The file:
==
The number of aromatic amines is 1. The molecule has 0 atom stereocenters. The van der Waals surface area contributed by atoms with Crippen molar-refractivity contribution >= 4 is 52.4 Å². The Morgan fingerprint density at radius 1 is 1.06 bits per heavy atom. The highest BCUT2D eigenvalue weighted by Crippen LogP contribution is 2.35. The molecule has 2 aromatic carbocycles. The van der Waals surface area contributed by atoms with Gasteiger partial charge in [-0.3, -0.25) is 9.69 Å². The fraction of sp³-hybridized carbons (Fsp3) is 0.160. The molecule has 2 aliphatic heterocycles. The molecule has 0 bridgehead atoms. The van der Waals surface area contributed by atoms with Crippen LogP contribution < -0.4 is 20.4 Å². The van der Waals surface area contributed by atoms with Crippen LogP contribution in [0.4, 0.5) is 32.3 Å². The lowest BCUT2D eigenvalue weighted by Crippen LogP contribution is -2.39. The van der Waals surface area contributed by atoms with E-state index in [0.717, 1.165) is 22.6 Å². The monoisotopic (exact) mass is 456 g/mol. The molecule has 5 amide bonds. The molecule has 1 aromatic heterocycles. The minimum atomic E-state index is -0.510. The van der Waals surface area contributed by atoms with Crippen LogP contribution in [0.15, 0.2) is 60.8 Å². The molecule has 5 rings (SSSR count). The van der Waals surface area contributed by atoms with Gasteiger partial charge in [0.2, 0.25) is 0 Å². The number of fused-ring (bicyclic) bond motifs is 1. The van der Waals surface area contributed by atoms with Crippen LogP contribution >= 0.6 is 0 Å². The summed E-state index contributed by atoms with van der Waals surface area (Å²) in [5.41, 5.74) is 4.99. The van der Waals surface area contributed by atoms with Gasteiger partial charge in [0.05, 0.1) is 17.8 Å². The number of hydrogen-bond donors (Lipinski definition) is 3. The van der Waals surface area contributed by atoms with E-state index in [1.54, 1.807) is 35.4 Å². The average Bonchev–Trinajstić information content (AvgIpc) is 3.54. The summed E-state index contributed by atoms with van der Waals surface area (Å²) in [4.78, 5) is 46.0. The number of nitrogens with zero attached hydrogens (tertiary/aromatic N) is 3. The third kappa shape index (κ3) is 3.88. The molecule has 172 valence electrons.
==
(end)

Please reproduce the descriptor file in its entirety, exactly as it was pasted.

The number of aromatic amines is 1. The molecule has 0 atom stereocenters. The van der Waals surface area contributed by atoms with Crippen molar-refractivity contribution >= 4 is 52.4 Å². The Morgan fingerprint density at radius 1 is 1.06 bits per heavy atom. The highest BCUT2D eigenvalue weighted by Crippen LogP contribution is 2.35. The molecule has 2 aromatic carbocycles. The van der Waals surface area contributed by atoms with Gasteiger partial charge in [-0.3, -0.25) is 9.69 Å². The fraction of sp³-hybridized carbons (Fsp3) is 0.160. The molecule has 2 aliphatic heterocycles. The molecule has 0 bridgehead atoms. The van der Waals surface area contributed by atoms with Crippen LogP contribution < -0.4 is 20.4 Å². The van der Waals surface area contributed by atoms with Crippen LogP contribution in [0.4, 0.5) is 32.3 Å². The lowest BCUT2D eigenvalue weighted by Crippen LogP contribution is -2.39. The van der Waals surface area contributed by atoms with E-state index in [0.717, 1.165) is 22.6 Å². The monoisotopic (exact) mass is 456 g/mol. The molecule has 5 amide bonds. The molecule has 1 aromatic heterocycles. The minimum atomic E-state index is -0.510. The van der Waals surface area contributed by atoms with Crippen LogP contribution in [0.15, 0.2) is 60.8 Å². The molecule has 5 rings (SSSR count). The van der Waals surface area contributed by atoms with Gasteiger partial charge in [0.2, 0.25) is 0 Å². The number of fused-ring (bicyclic) bond motifs is 1. The van der Waals surface area contributed by atoms with Crippen LogP contribution >= 0.6 is 0 Å². The summed E-state index contributed by atoms with van der Waals surface area (Å²) in [5.41, 5.74) is 4.99. The van der Waals surface area contributed by atoms with Gasteiger partial charge in [0.05, 0.1) is 17.8 Å². The number of hydrogen-bond donors (Lipinski definition) is 3. The van der Waals surface area contributed by atoms with E-state index in [1.54, 1.807) is 35.4 Å². The average Bonchev–Trinajstić information content (AvgIpc) is 3.54. The summed E-state index contributed by atoms with van der Waals surface area (Å²) in [4.78, 5) is 46.0. The number of nitrogens with zero attached hydrogens (tertiary/aromatic N) is 3. The third kappa shape index (κ3) is 3.88. The molecule has 172 valence electrons.